The relationship between Kubrick and painting
There is a close relationship between Kubrick's movies and visual arts, especially since 2001: A Space Odyssey. Each image of Kubrick's films stems from in-depth studies, becoming an essential visual experience, therefore, linked to the needs of a rigorous and very meticulous intervention. It is well known that Kubrick, in Barry Lyndon (1975), has admirably reconstructed the vicissitudes of the main character making ample reference to the English iconography of the eighteenth century, with the firm conviction that art is the only faithful repertoire for those who wish to recreate in images events projected into a distant past. The whole Barry Lyndon's movie is built on the basis of a vast archive of drawings and paintings by Constable, Reynolds, Longhi, Bellotto, Gainsborough, Hogarth, Fussli ...
Colonel John Hayes St. Leger and Lord Heathfield, both painted by Joshua Reynolds, inspired the characters of Captain Grogan and Raymond Barry. In addition, Lady Sheffield by Gainsborough was one of the models used to create Lady Lyndon.
Equally interesting are the references to certain situations, some indirectly eyeing the pictorial images, others directly calculating on the figurative matrix. An example of the first case is the sequence of Lady Lyndon's walk with her husband, son and preceptor, which has the same tones as Gainsborough's Morning Walk. In the second case we can mention the particular from Mariage à la mode (scene II), by Hogarth, for the position taken by Raymond Barry, lying on a chair and dazed by alcohol; and The nightmare (1783), by Fussli, for the framing of poisoned Lady Lyndon. In this last case, there is a total identification: the same color is divided into chiaroscuro masses, in cinere tones, there is the same intonations of anxiety and anguish, the same position of the lithe body under the sheets. In 2001: A Space Odyssey the landscape visions have an illustrious reference in the painting of Mondrian, which in Dune (1910) created true mental colors, far from any realistic reproduction of nature.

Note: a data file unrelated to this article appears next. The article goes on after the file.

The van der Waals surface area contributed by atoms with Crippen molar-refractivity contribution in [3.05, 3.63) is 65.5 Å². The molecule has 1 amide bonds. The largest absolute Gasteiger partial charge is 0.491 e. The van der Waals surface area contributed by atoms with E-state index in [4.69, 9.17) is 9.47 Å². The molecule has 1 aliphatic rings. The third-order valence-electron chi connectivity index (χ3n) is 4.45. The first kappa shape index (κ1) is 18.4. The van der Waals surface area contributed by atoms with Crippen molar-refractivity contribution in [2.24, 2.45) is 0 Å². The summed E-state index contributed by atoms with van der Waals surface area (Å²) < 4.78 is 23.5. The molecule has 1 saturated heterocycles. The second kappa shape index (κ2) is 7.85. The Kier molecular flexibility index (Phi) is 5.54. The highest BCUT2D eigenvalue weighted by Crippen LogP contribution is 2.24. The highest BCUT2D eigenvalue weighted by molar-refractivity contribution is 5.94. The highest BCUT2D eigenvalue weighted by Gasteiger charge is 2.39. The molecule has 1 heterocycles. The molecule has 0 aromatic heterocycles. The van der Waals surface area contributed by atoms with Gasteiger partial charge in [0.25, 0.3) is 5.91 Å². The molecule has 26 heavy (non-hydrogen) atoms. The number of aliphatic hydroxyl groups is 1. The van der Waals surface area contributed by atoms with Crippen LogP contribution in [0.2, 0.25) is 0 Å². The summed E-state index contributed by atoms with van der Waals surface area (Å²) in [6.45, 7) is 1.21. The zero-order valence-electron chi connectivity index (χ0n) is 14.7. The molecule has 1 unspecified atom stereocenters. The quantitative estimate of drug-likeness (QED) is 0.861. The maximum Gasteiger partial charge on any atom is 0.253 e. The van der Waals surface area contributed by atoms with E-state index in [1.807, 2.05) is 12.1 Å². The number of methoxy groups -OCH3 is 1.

The hallways of light, however, are the same we can see in the paintings of Allen Jones. The futuristic environments of A Clockwork Orange (1971) are born on the wave of Pop - art and have many similarities with the architecture and sculpture of the Sixties. Still in the same movie, the woman's apartment contains elements of contemporary art: from the chalk phallus, clearly referable to Princess, by Brancusi , to the nude woman paintings, one of which recalls Wesselman's Great American nude. Also in Shining (1980), the labyrinthine construction of the Overlook Hotel recalls many works of current architecture. Kubrick himself confessed that he was inspired by Frank Lloyd Wright in the construction of the hotel's toilets. Also the salon, where Nicholson writes, echoes that of the Imperial Hotel in Tokyo.
Even if Kubrick sees in the exasperated subjectivism of contemporary art a negative tendency, there is no doubt that his movies bear witness to a continuous contact with painting and sculpture, in its most advanced forms.